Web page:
For some, however, political change alone won’t be enough to go home.
Jose Antonio Avedaño, 22, fled Venezuela four weeks ago, walking and hitchhiking to get to Colombia’s capital, Bogotá. Once a baker in Caracas, he said the shop where he worked closed because they couldn’t find any flour.
Now he sells candy on the street, making about $7 dollars a day — a pittance, particularly since the room he rents costs $5 dollar a night.
Working 10 to 12 hours a day, Avedaño said he hadn’t been able to keep up with the news back home, but he was aware that Guaidó was making a serious run at the presidency.
But just because the president changes doesn’t mean there will be food on the shelves or viable jobs that will allow him to keep his son fed, Avedaño said.
“What if Guaidó takes over and things stay the same or get worse?” he said. “I need to know that things will be OK before I go home.”
Since assuming the presidency on Jan. 23, Guaidó has made getting aid into the country one of his priorities. He’s hoping to create a “humanitarian corridor” along the border with Colombia or Brazil to bring in food and medicine, and the United States has already pledged $20 million to the effort.
But it’s unclear how that aid can be brought in without the consent of Venezuela’s military. And Maduro has suggested those plans are tantamount to a military invasion and part of a broader coup plot to topple him.
José Antonio Colina is the president of Veppex, an advocacy group in South Florida that represents some 20,000 politically persecuted Venezuelans living abroad. A former military official, Colina fled the country 16 years ago after he was accused of trying to topple then-President Hugo Chávez.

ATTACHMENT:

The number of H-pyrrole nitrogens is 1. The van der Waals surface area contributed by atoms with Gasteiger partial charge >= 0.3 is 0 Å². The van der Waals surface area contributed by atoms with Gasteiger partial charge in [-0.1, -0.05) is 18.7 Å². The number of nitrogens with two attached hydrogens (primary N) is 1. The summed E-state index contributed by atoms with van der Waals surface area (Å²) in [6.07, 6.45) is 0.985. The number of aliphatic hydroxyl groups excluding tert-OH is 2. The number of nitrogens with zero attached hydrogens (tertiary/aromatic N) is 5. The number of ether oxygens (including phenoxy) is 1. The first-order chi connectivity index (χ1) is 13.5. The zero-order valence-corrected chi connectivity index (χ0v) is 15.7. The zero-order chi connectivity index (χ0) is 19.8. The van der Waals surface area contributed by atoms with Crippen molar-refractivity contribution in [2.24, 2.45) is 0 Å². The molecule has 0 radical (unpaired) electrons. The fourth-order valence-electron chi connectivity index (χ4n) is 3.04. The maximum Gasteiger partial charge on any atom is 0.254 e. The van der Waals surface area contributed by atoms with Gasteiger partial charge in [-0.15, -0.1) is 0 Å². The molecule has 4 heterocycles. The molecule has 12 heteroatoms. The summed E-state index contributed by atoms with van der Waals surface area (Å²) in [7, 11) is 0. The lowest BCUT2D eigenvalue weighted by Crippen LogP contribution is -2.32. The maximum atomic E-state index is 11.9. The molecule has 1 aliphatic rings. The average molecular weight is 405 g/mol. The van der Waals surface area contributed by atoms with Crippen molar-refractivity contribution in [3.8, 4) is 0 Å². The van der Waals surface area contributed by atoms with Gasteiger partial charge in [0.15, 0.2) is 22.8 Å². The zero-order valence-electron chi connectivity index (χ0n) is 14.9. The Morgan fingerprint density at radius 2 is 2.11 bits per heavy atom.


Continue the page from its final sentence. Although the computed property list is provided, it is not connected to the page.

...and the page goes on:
He said Venezuela’s military, which has grown rich and powerful under the current administration, is the only force still propping up Maduro.
But he said Donald Trump’s hard stance against Caracas has a real chance of tilting the balance. On Friday, Secretary of State Mike Pompeo named Elliott Abrams as his special envoy for Venezuela. Abrams, who is associated with the Iran-Contra affair in Nicaragua and the ouster of Panamanian strongman Manuel Noriega in 1989, is seen as a hawk. And that’s just fine with Colina.
“Abrams is a hardliner,” he said. “And I think that creates a real possibility that we’re going to shake off this regime.”
On Saturday, at the United Nations, Abrams accused Venezuela of being a “satellite of Cuba and Russia” — two of Maduro’s staunchest backers.
Colina said he’s grateful that the United States has provided him asylum for so many years, but he says he’ll be on the first plane back to Venezuela after a regime change. A new administration, after 20 years of Chavista rule, will likely be weak and need all the help it can get, he said.
And he hasn’t been able to see his family in 16 years.
“I used to have faith that things would change,” he said. “Now I feel like I have real reasons to believe in change…I might be home before December.”